rticles and essays
- Thoughts on Man. Conditio humana in Middle-earth and Our World - Jan Oko 'Galhen'
Who is man? What is his place and role in the world created by Tolkien? Is he closer to Eru or Morgoth? Is he a successful creature or not? Are men imperfect but powerful? Is it possible that they are so important that their deeds influence the universe? What is their calling and the range of their freedom? The author suggests that Tolkiens works can shed a new light on our perception of ourselves.
- Nine for the Mortal Men Úlairi in the Eyes of a Man - Anita Weber 'Zair Ugru-nad'
They used to be great rulers and warriors. They longed for knowledge of the surrounding world and longer life. They yielded to those longings and falling for the trap prepared by Sauron/Annatar accepted the Nine Rings of Power. Thus they fell victim to the most ingenious and cruel enslavement, losing the right to decide their own fate and became Saurons terrifying servants. Why did fate treat them so? Why were they punished so severely for the longings sent by Eru Ilúvatar? The author poses many questions, making the reader to look at the Úlairi with human eyes and showing that ones good will may lead him into a confrontation he cannot win.
- The Archetype of the >>Idle Ruler<< in The Lord of the Rings - Andrzej Wicher
The author shows the stereotypes of idle kings in medieval chronicles and literature, and tries to find such stereotypes in Tolkiens story. He refers the reader to numerous historical characters, especially Athelred the Unready, the king of England at the turn of the 10th and 11th centuries. Prof. Wichers choice of examples can be puzzling, but is worth considering.
- Word, Power, and Will, or Magic in Tolkiens Works - Anna Adamczyk-liwińska 'Nifrodel'
What is magic? Is it an art or a gift, or can it be learned? What kind of magic if any can be found in Tolkiens books? What problems did Tolkien meet while introducing magic into his Legendarium? These are only some of the issues raised in this essay.
- Doom, Destiny, Fate a Short Consideration of the Problem of Fate, Free Will and Providence in The Lord of the Rings - Karolina Stopa-Olszańska 'Melinir'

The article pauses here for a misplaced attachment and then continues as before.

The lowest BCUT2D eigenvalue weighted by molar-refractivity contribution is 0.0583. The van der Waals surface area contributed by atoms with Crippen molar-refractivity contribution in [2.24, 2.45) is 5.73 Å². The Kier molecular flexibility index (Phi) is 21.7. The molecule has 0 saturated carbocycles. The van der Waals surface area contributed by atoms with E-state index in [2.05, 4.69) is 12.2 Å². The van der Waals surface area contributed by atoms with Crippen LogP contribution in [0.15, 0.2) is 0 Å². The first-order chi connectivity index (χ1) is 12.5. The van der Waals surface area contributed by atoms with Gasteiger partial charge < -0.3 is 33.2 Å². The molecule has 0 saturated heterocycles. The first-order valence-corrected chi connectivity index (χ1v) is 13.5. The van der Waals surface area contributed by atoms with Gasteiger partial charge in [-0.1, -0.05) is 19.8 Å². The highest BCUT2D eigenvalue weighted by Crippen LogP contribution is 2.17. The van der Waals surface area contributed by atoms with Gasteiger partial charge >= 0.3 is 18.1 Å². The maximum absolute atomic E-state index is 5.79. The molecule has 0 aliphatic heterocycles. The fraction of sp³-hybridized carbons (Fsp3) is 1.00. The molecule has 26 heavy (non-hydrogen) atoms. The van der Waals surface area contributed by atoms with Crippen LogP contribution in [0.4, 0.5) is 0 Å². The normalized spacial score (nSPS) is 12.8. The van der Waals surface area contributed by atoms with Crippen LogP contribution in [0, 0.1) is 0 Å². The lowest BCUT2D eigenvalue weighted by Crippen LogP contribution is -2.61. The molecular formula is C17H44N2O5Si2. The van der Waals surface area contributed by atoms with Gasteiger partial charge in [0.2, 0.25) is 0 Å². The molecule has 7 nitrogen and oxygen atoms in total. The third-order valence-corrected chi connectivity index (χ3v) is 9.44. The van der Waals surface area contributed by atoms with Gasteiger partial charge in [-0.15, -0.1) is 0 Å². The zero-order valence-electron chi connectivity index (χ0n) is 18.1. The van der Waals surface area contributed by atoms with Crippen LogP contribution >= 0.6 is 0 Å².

Tolkienists hold endless discussions on the relation of free will and destiny in Tolkiens works. This text will not explain all the complexities, but its aim is different. The author concentrated on the language analysis of the terms, their possible meanings, and the consequences of using the words doom, fate, and destiny in the given contexts. She shows how translation can blur important nuances arising from the given choice of words.
- Tolkien: Politics Seen Through Myth - Tadeusz Andrzej Olszański 'Halbarad Dúnadan'
The author speculates on Tolkiens political views and on what a mythical story like The Lord of the Rings tells us about politics.
- Three Elves in a Boat, to Say Nothing of Huan - 'Kasiopea'
The three C brothers: Celegorm, Curufin, and Caranthir are possibly the most hated characters among the Noldor. Their notoriety exceeds even that of their father. Dark, short-tempered, unscrupulous this is how they are described most often. The author decided to face the black legend: she wonders if Angrod was psychologically weak, if Thingol was all right, if Finrod was an inept ruler. She also tries to show that the devils not so black as he is painted.
anfiction and poetry
- "Men" - Tekla Cichocka 'Tici'
There were nine Rings meant for men. Have you ever asked yourself how they acquired them and what was their motivation?
The issue contains a comic strip, being a continuation of the series A Scene from the Life of a Dragon by Izabela Kamińska 'Elenai'
There is a selection of poetry by by Katarzyna Wojdak 'Avari' , Anna Adamczyk-liwińska 'Nifrodel' and Dawid Lipka-Złotnicki 'Numenelen' and Katarzyna Staniewska 'Elring', as well as Tolkien news from Poland and beyond, and Tolkien riddles.
eviews and interviews
- Interview with Michał Błażejewski - by Anna Adamczyk-liwińska 'Nifrodel'
- The Vikings and Victorians. Inventing the Old North in 19th-Century Britain by Andrew Wawn - reviewed by Michał Leniewski 'M.L.'
- Recovery and Transcendence for the Contemporary Mythmaker. The Spiritual Dimension in the Works of J.R.R. Tolkien by Christopher Garbowski - reviewed by Michał Leniewski 'M.L.', translated by Anna Adamczyk-liwińska 'Nifrodel'
- The Roots of Tolkien's Middle Earth by Robert S.Blackham - reviewed by T.A. Shippey translated by Agnieszka Sylwanowicz 'Evermind HS Took'